We’re now a week into the Share Your Idea and the community has suggested over 3,000 ideas. Keep the ideas coming, and don’t forget to tell us which ideas are your favorite by voting for ideas (click the star). The ideas that are most likely to be chosen for the voting phase after January 11th are the ones that embrace the mixed world capabilities of HoloLens.
We wanted to give you a little look into the future of our blog postings. So far we’ve introduced the program, and discussed the skills need to build a holographic app. This week we’ll be talking about visual assets, and in the coming weeks we’re planning to cover the following topics:
- Interaction model (gaze, gesture, voice)
- Spatial sound
- Spatial mapping, location awareness
- Designing holographic apps (placement, lighting, size, animation)
- Types of apps (table top, surface locked, floating, companion, arcade, immersive)
- Sharing and collaboration
- Leveraging the strength of Windows (Cortana, Wi-Fi, Bluetooth, and more)
And remember, we’d love to hear from you! We’ll adjust our content based on what we hear from the community, so this is your opportunity to help shape what we write about in the future.
Now let’s dive in and talk about the visual assets that go into building these apps. Windows Holographic builds on the decades of investment Microsoft has made into DirectX. This means that all of the experience and skills developers have with building 3D graphics continues to be valuable with HoloLens. We’ll talk about three options for assets: (1) creating new assets, (2) converting existing assets and (3) capturing assets.
3D artists use digital creation tools to create models which consist of meshes, textures and materials. This is then saved in a file format that can be imported or used by the graphics engine used by the app, such as .FBX or .OBJ. Any tool that generates a model that your chosen graphics engine supports will work on HoloLens. Among 3D artists, many choose to use Autodesk’s Maya which itself is able to use HoloLens to transform the way assets are created. Both the developers and artists have to consider the capabilities of the device and the graphics engine. Microsoft HoloLens has all of the computational and graphics built into the device. It shares the capabilities developers would find on a mobile platform. For example, use less than 100,000 triangles in a rendered scene. Naturally, assets that use simple geometry and lighting effects are going to be easier to build. This includes toy cars, cartoon characters and rigid objects.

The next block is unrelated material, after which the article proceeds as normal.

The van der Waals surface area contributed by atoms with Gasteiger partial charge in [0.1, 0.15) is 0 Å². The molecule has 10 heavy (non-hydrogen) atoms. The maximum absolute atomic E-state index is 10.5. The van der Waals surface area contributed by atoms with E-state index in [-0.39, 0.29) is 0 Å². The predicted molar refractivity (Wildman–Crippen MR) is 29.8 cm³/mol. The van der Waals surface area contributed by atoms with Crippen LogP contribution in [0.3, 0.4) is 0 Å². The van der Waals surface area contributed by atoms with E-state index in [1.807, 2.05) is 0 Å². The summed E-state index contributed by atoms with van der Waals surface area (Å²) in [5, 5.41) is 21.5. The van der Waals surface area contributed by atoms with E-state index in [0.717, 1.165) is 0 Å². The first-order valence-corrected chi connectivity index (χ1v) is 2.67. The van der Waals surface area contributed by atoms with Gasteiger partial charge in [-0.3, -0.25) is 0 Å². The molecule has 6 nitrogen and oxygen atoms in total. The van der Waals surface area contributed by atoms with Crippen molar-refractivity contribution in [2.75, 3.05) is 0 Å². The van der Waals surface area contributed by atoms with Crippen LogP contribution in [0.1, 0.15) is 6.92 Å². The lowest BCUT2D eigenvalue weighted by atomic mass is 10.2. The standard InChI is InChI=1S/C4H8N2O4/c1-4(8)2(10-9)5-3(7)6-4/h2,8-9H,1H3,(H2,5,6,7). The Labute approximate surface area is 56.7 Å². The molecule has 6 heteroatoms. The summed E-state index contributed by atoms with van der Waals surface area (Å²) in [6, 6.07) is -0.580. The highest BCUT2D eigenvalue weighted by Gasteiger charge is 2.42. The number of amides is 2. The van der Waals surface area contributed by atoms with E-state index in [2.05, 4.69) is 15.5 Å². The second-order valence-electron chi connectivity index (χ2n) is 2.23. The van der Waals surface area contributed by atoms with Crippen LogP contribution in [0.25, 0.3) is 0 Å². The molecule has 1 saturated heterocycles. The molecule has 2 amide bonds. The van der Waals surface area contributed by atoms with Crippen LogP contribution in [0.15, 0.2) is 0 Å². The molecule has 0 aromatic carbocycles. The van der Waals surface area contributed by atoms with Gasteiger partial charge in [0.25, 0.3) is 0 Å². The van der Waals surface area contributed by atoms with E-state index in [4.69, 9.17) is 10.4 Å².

Many app ideas may start with reusing existing assets that were originally built for other devices and different apps. This can be done and it also showcases new opportunities when using the mixed world. These assets can show their true scale. So experiences like walking around furniture in your house, touring museum artifacts in your office and previewing that 3D printed object at a makerspace are all possible. Again, all developers need to do is convert these assets to formats compatible with the graphics engine their app is using. If the original model is too detailed, they’ll also have to decimate the mesh to match the HoloLens device’s graphics capabilities. Another excellent option for asset reuse is to purchase assets for your experience. There are a vast number and variety of assets available through services such as the Unity Asset Store, TurboSquid, others.
Lastly, there is an option to capture objects in 3D. Capturing inanimate objects in 3D and editing them with digital content creation software is increasingly popular with the rise of 3D printing. There’s also the opportunity to capture holographic video. Because the video played on HoloLens is literally a hologram, it can be viewed and heard from any angle and replayed in new environments. That means you can watch and then re-watch from another angle a magician and his card trick, the world champion in speed stacking or a loved one’s message. Holographic video was actually the very first thing we showed on HoloLens back when it was announced in January.
Updated July 6, 2017 3:45 pm